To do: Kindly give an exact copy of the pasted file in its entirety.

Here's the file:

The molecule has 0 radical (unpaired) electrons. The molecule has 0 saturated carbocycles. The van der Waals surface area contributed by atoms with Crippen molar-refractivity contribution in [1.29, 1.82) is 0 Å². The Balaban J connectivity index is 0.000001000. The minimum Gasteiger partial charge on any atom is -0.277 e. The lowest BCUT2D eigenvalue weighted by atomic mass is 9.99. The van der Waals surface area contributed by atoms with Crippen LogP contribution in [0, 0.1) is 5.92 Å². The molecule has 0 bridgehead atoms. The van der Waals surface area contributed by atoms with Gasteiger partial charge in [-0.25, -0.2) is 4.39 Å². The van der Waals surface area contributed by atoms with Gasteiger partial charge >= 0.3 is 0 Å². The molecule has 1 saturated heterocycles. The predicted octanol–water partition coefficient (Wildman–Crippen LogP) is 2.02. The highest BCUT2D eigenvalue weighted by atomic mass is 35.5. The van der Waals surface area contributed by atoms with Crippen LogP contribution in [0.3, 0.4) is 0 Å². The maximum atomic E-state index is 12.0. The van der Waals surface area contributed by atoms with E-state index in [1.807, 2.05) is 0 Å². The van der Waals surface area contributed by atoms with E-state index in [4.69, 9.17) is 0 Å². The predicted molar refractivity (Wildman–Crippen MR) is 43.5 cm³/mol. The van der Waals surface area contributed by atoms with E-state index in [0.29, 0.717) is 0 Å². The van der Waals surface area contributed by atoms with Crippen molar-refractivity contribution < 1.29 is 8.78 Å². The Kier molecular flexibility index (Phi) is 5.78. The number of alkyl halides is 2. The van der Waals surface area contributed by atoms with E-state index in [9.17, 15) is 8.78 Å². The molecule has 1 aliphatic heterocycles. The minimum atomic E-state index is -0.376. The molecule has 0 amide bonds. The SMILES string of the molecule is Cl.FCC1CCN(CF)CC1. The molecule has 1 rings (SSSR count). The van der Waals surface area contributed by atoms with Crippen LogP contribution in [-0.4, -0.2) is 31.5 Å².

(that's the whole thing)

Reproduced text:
The molecule has 0 radical (unpaired) electrons. The molecule has 0 saturated carbocycles. The van der Waals surface area contributed by atoms with Crippen molar-refractivity contribution in [1.29, 1.82) is 0 Å². The Balaban J connectivity index is 0.000001000. The minimum Gasteiger partial charge on any atom is -0.277 e. The lowest BCUT2D eigenvalue weighted by atomic mass is 9.99. The van der Waals surface area contributed by atoms with Crippen LogP contribution in [0, 0.1) is 5.92 Å². The molecule has 0 bridgehead atoms. The van der Waals surface area contributed by atoms with Gasteiger partial charge in [-0.25, -0.2) is 4.39 Å². The van der Waals surface area contributed by atoms with Gasteiger partial charge >= 0.3 is 0 Å². The molecule has 1 saturated heterocycles. The predicted octanol–water partition coefficient (Wildman–Crippen LogP) is 2.02. The highest BCUT2D eigenvalue weighted by atomic mass is 35.5. The van der Waals surface area contributed by atoms with Crippen LogP contribution in [0.3, 0.4) is 0 Å². The maximum atomic E-state index is 12.0. The van der Waals surface area contributed by atoms with E-state index in [1.807, 2.05) is 0 Å². The van der Waals surface area contributed by atoms with E-state index in [4.69, 9.17) is 0 Å². The predicted molar refractivity (Wildman–Crippen MR) is 43.5 cm³/mol. The van der Waals surface area contributed by atoms with E-state index in [0.29, 0.717) is 0 Å². The van der Waals surface area contributed by atoms with Crippen molar-refractivity contribution < 1.29 is 8.78 Å². The Kier molecular flexibility index (Phi) is 5.78. The number of alkyl halides is 2. The van der Waals surface area contributed by atoms with E-state index in [9.17, 15) is 8.78 Å². The molecule has 1 aliphatic heterocycles. The minimum atomic E-state index is -0.376. The molecule has 0 amide bonds. The SMILES string of the molecule is Cl.FCC1CCN(CF)CC1. The molecule has 1 rings (SSSR count). The van der Waals surface area contributed by atoms with Crippen LogP contribution in [-0.4, -0.2) is 31.5 Å².